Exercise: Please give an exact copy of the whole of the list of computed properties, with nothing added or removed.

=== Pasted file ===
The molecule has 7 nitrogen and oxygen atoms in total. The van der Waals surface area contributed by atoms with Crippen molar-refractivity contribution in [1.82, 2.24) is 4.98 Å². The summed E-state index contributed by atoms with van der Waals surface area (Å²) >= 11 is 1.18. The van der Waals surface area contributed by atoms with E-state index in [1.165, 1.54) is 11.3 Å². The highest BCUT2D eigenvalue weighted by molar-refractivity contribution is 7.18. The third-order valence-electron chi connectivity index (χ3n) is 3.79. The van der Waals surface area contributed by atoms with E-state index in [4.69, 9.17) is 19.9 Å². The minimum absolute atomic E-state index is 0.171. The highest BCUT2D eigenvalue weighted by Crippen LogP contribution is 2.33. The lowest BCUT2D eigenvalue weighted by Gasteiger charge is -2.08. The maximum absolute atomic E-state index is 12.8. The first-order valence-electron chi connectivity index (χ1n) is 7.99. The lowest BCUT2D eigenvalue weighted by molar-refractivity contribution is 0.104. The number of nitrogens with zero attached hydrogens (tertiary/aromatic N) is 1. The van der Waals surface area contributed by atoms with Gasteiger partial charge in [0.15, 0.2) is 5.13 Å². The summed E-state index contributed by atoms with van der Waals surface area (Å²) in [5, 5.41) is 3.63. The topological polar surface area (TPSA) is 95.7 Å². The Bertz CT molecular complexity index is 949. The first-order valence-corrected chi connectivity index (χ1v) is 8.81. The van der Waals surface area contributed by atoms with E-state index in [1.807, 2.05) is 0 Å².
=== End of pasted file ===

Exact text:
The molecule has 7 nitrogen and oxygen atoms in total. The van der Waals surface area contributed by atoms with Crippen molar-refractivity contribution in [1.82, 2.24) is 4.98 Å². The summed E-state index contributed by atoms with van der Waals surface area (Å²) >= 11 is 1.18. The van der Waals surface area contributed by atoms with E-state index in [1.165, 1.54) is 11.3 Å². The highest BCUT2D eigenvalue weighted by molar-refractivity contribution is 7.18. The third-order valence-electron chi connectivity index (χ3n) is 3.79. The van der Waals surface area contributed by atoms with E-state index in [4.69, 9.17) is 19.9 Å². The minimum absolute atomic E-state index is 0.171. The highest BCUT2D eigenvalue weighted by Crippen LogP contribution is 2.33. The lowest BCUT2D eigenvalue weighted by Gasteiger charge is -2.08. The maximum absolute atomic E-state index is 12.8. The first-order valence-electron chi connectivity index (χ1n) is 7.99. The lowest BCUT2D eigenvalue weighted by molar-refractivity contribution is 0.104. The number of nitrogens with zero attached hydrogens (tertiary/aromatic N) is 1. The van der Waals surface area contributed by atoms with Gasteiger partial charge in [0.15, 0.2) is 5.13 Å². The summed E-state index contributed by atoms with van der Waals surface area (Å²) in [5, 5.41) is 3.63. The topological polar surface area (TPSA) is 95.7 Å². The Bertz CT molecular complexity index is 949. The first-order valence-corrected chi connectivity index (χ1v) is 8.81. The van der Waals surface area contributed by atoms with E-state index in [1.807, 2.05) is 0 Å².